Training Competencies

By the end of the internship, trainees will demonstrate competence in the following areas:

Required Competencies and Related Expectations

Interns will develop skills and abilities in several realms. Competencies listed are in the order provided in the Standards of Accreditation, and do not imply a priority set by our site.

Interns will develop skills at the intermediate to advanced level in each of the following competency areas. The first nine are required by the Standards of Accreditation, and the tenth is additional and specific to our site. Each will be described more fully, along with information regarding the training experiences assisting the interns in attaining the required level of competency, in the following section. In each of these competency areas, interns are expected to respond professionally in increasingly complex situations with a greater degree of independence over the course of the internship year.

  1. Research
  2. Ethical and legal standards
  3. Individual and cultural diversity
  4. Professional values and attitudes
  5. Communication and interpersonal skills
  6. Assessment
  7. Intervention
  8. Supervision
  9. Consultation and interprofessional/interdisciplinary skills
  10. Outreach and prevention
  • Research. Interns “demonstrate the substantially independent ability to critically evaluate and disseminate research or other scholarly activities (e.g., case conference, presentation, publications) at the local (including the host institution), regional, or national level.” Interns will attain and demonstrate this competence through providing appropriate evidence-based care to their clients, by providing case presentations that illustrate the evidence base for their work, and by presenting their dissertation work or other research to the staff.
  • Ethical and Legal Standards. Interns develop and demonstrate this competency by participating in several ethics seminars, by providing care that is in keeping with best ethical practices, and by initiating conversations about potential ethical concerns with supervisors and in consultation groups.
  • Individual and Cultural Diversity. Interns participate in a variety of training experiences that support their growing competency in the area of cultural diversity, broadly defined. Through participating in several didactic seminars, experiential seminars, Diversity Consultation, and all forms of supervision, interns learn and demonstrate knowledge of the relevant evidence base and self-awareness regarding personal history and areas of bias and limitation. Interns are expected to demonstrate increasing competence in working with a broad range of individuals who represent experiences and worldviews different from their own identities. Interns are always expected to demonstrate willingness to learn and grow in this realm.
  • Professional Values and Attitudes. Interns are expected to demonstrate professional behavior that reflect psychology’s values as a field. These values include integrity, deportment, a valuing of lifelong learning, and concern for others’ welfare. They are expected to demonstrate self-awareness and introspection, and to seek out and respond to feedback from supervisors and colleagues. Interns are supported in developing this competency in all forms of supervision at the internship.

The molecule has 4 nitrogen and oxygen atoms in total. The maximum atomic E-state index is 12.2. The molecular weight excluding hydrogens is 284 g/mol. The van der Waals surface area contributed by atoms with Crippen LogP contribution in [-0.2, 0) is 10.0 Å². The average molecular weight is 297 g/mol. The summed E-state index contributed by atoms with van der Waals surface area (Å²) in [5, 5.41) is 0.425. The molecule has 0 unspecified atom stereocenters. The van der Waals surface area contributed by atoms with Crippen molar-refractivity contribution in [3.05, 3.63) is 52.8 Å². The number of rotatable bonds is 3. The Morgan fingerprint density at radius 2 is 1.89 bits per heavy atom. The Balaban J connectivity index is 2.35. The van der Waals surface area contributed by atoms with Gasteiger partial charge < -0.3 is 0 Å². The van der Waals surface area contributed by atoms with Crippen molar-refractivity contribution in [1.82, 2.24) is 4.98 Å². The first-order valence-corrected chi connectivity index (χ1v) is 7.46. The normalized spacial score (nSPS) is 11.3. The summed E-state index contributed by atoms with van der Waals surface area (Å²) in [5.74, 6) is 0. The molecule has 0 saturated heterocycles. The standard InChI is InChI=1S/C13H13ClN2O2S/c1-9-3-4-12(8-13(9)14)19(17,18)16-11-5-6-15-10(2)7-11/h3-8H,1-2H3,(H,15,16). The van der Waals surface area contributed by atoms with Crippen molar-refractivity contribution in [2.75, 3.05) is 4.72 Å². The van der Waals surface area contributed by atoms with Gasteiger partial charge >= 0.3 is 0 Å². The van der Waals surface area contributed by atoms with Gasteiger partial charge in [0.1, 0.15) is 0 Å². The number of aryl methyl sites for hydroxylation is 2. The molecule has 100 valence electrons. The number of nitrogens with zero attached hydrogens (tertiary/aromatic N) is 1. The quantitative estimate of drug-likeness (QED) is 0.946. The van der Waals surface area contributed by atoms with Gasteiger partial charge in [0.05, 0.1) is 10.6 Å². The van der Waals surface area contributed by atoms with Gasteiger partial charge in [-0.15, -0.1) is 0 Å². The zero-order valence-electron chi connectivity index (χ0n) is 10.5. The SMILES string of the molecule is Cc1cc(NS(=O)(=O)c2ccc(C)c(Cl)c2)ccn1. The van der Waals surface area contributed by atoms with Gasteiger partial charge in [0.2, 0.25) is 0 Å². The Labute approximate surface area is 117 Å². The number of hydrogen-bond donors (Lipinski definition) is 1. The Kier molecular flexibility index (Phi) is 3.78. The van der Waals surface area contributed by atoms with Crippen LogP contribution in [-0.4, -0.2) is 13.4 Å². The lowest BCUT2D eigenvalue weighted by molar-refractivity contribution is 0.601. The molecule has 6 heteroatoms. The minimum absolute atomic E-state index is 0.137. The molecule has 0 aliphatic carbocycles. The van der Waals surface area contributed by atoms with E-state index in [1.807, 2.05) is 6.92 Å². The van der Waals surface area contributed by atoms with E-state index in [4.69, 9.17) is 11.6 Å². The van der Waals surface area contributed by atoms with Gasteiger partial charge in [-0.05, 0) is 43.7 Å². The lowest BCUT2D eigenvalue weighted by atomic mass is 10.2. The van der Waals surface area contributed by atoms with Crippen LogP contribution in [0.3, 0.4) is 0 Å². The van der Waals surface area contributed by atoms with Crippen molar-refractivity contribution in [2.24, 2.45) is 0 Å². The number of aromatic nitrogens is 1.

• Communication and Interpersonal Skills. Interns are expected to develop and cultivate effective, respectful professional relationships with clients, peers, supervisors, and other colleagues. They are expected to develop their professional communication skills through writing, documentation, and verbal communication.
  • Assessment. Interns are supported in developing skills in assessment through various seminars, access to testing materials, supervision, and consultation available as needed.
  • Intervention. Intervention includes relationship building, evidence based treatment planning, clinical decision making and evaluation of the effectiveness of different strategies, while being mindful of diverse needs and characteristics of populations served. Interns are supported in developing effective intervention skills with various seminars and supervision experiences over the course of the year.
  • Supervision. Interns participate in a supervision seminar, and have an introductory experience in supervising a student Peer Coach. At times, other experiences supervising may be available, for example with USD Peer Advisors. Interns also cultivate supervision skills by providing feedback to peers in group supervision, and to colleagues in the Consultation Groups.
  • Consultation and Interprofessional/Interdisciplinary Skills. Interns cultivate this skill through participation in our Integrative Care meeting, which includes representatives from the USD Wellness Area, including Student Health Services, Center for Health and Wellness Promotion, Disability and Learning Differences Resource Center, and the Counseling Center. Interns also frequently provide consultation to members of the university community (commonly, the Dean’s Offices of the various schools, Residential Life and the Office of International Students and Scholars) and to family members and students, as well.
  • Outreach and Prevention. This skill is cultivated by providing a minimum of 8 psychoeducational programs to the university community, supported by initial seminars on the topic and topical supervision regularly during the first semester. During the second semester, interns and staff may do less outreach, and supervision will be provided through mid-spring with additional supervision available as needed.